BPC responds to BBC poultry rearing article

The BBC published an article last week examining the way poultry is reared in England.

The article named, 'Do people know where their chicken comes from?' looks critically at welfare standards in various poultry housing systems and the effect this has on labeling of the end product. The article highlights the contrast in consumer expectations of how the protein product has been produced and whether a consumer is willing to pay a higher price for welfare-focused production.

In response to the BBC article the BPC has said: "The process of producing indoor reared chicken has undergone many positive changes over the last few decades in response to consumer demand. However, this has not come at the expense of animal welfare. In fact the UK has some of the best welfare standards in the world. Most UK poultry meat comes from birds reared under assurance schemes. These schemes go beyond the legislative requirements."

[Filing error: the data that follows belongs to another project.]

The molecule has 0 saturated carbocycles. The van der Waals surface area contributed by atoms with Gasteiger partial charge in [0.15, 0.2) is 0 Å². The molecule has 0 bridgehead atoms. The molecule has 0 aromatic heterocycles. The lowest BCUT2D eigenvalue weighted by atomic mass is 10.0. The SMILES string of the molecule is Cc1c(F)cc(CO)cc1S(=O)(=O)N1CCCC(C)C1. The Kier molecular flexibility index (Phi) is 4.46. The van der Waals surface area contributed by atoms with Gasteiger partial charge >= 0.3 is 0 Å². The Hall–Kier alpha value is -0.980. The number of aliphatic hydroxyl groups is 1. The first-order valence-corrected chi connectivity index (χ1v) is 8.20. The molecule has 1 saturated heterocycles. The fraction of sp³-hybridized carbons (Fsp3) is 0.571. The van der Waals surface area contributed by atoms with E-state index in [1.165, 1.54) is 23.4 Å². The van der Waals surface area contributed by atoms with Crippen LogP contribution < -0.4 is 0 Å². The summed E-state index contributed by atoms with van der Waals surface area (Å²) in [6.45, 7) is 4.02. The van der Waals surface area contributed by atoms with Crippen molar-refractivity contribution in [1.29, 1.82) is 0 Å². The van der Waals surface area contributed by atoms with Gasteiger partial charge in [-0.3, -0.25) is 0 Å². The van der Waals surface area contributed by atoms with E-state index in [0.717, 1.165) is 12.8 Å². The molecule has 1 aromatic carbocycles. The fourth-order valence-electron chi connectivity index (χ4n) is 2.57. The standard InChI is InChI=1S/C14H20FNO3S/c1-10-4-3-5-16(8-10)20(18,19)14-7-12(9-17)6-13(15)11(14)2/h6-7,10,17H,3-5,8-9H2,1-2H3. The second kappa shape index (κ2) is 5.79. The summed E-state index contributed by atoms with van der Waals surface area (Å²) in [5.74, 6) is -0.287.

"Some 90% of chicken, turkeys and ducks, are reared to the Red Tractor Farm Assurance Poultry Scheme standards for chicken, turkey and duck. The Red Tractor is a voluntary food assurance scheme which covers production standards developed by experts on safety, hygiene, animal welfare and the environment amongst other things."

"Indoor reared chicken not only have access to feed, water, shelter from the elements and predators but also protection from a wide range of infectious disease pathogens which can cause illness to the flocks and to humans. Health performance must be monitored, records kept of flock mortality and a range of health and welfare conditions and these must be reviewed with a veterinarian. High levels of biosecurity to maintain these standards mean access to poultry farms to the public must be limited. Poultry farms also require expert management and animal husbandry skills to both meet and maintain these standards."

World Poultry

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